In addition, professionals who adhere to LIMA are held to a “competence criterion” that requires that they 1) maintain competence in the field of dog training and behavior through education and 2) only accept cases for which they are qualified. Again, positive reinforcement trainers may or may not choose to follow a competence criterion.
Q11: Can I be a force-free dog trainer and follow LIMA?
A11: A force-free trainer can certainly follow LIMA, as long as that person goes through the Humane Hierarchy in order. Presumably, a force-free trainer will not use any positive punishment. (A trainer following LIMA is not obligated to use positive punishment at all, of course.) Under LIMA, the use of positive punishment is viewed as a last resort, only to be considered if all other avenues have been exhausted. For a trainer to follow LIMA, the person must follow the Humane Hierarchy, maintain competency, and refer cases out when they are beyond the trainer’s skill and experience. In other words, a force-free trainer can definitely follow LIMA guidelines.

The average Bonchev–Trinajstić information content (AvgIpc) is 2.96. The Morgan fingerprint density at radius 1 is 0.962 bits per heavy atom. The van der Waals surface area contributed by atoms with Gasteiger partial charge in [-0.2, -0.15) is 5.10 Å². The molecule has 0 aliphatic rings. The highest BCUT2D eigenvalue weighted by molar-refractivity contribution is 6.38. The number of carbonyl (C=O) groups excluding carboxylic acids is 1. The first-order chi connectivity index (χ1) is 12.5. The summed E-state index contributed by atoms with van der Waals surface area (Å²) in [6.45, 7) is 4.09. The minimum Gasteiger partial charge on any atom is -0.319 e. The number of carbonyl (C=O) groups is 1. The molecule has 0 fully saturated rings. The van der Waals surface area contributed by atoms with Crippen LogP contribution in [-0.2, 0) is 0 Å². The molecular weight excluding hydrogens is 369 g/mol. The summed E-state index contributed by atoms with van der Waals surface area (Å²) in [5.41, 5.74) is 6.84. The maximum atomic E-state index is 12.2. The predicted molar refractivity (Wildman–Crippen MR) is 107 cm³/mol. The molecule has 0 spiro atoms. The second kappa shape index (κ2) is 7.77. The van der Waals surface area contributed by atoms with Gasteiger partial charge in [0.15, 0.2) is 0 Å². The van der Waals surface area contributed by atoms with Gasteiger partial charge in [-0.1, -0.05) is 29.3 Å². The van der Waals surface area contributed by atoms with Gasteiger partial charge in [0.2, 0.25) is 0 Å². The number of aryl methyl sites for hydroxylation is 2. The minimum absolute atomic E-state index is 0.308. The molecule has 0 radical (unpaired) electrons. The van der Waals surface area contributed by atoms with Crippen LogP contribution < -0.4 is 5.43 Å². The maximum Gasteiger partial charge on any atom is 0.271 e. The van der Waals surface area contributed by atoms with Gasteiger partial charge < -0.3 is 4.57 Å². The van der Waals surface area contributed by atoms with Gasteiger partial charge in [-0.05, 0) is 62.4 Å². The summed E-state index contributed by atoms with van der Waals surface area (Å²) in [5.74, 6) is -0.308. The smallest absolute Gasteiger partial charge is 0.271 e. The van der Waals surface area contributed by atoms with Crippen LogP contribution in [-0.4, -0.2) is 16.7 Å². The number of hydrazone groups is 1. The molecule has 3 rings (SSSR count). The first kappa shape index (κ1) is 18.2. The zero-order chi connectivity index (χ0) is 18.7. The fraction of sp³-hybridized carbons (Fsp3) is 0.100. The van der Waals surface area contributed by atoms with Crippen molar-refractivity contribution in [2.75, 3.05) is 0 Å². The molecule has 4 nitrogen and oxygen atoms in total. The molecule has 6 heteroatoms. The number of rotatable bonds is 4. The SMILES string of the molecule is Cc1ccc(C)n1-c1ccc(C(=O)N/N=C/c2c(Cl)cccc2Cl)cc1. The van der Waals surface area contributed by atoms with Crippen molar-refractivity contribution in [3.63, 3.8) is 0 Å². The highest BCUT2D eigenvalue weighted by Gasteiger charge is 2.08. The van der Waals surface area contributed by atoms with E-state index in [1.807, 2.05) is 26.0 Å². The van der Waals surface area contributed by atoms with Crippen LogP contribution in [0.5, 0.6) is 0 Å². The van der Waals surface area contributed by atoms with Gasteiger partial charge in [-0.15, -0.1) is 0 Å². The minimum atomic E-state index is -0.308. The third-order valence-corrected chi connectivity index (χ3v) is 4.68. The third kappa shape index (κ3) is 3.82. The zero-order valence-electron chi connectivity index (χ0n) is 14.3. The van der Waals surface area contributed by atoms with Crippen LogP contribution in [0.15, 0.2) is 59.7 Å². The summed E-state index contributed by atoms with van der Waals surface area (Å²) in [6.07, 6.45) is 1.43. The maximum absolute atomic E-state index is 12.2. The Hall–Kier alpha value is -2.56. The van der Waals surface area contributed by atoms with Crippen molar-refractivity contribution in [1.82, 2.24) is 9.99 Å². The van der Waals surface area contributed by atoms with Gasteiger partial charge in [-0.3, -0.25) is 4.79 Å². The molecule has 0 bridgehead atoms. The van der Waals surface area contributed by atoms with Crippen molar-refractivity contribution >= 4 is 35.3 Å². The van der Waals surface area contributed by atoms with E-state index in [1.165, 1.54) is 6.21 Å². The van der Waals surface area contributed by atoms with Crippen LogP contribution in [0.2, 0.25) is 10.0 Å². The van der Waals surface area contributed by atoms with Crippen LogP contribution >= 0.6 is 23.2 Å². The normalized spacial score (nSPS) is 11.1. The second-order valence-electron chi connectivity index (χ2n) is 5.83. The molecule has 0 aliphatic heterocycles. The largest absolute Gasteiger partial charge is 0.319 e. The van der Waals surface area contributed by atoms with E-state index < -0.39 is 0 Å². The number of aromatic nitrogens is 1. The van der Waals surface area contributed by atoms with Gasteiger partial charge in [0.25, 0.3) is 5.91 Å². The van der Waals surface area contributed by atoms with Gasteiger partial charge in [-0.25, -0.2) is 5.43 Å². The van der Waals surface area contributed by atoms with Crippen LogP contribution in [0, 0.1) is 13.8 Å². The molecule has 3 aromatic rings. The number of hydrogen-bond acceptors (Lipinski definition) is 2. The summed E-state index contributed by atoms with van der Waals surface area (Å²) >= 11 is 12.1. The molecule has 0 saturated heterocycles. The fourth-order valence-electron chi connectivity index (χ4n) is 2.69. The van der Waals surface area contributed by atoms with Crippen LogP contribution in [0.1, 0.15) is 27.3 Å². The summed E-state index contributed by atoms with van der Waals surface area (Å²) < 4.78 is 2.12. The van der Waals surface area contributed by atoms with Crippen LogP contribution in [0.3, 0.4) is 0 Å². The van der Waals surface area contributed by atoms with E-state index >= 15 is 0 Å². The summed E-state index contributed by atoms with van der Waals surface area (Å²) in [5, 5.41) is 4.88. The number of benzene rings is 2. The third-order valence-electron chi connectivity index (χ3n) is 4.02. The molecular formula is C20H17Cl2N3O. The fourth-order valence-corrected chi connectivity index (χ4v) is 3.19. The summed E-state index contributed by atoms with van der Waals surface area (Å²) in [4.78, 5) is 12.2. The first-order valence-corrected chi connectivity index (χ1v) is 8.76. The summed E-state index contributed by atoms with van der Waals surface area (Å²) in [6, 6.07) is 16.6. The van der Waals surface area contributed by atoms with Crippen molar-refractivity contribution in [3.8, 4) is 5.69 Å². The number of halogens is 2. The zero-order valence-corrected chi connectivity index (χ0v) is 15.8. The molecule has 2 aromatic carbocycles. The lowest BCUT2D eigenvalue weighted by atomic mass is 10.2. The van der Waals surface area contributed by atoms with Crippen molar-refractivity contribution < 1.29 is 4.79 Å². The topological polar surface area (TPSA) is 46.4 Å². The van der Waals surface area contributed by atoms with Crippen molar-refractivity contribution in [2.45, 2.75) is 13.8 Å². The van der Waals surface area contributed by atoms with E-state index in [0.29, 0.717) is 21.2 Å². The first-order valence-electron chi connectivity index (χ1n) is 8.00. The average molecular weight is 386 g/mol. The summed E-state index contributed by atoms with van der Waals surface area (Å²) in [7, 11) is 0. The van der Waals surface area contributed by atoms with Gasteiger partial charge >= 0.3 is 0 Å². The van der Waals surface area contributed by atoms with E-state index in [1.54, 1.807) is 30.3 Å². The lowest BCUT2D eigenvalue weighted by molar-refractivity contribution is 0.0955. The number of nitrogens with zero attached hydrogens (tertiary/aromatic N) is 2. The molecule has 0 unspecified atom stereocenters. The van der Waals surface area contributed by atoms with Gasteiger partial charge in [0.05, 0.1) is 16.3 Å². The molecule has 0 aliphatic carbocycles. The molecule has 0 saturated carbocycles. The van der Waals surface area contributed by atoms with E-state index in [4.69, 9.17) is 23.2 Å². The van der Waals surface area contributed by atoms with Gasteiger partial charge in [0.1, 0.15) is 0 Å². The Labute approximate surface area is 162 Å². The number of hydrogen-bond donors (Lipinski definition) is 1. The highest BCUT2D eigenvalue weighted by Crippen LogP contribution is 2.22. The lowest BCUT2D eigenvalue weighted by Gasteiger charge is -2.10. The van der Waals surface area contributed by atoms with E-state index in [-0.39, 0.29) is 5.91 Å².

Q12: If I follow LIMA, what does this mean for my clients? Should I disclose that I follow LIMA on my website?
A12: Most of the general public does not yet understand the term “LIMA.” That does not mean that you should keep quiet about following LIMA, though. Informing potential clients that you adhere to LIMA, telling reporters, bloggers, or podcasters about LIMA, and providing links on your website to information on LIMA (like this FAQ) will help the public learn about LIMA, and why it’s important to find a trainer who adheres to LIMA… such as you!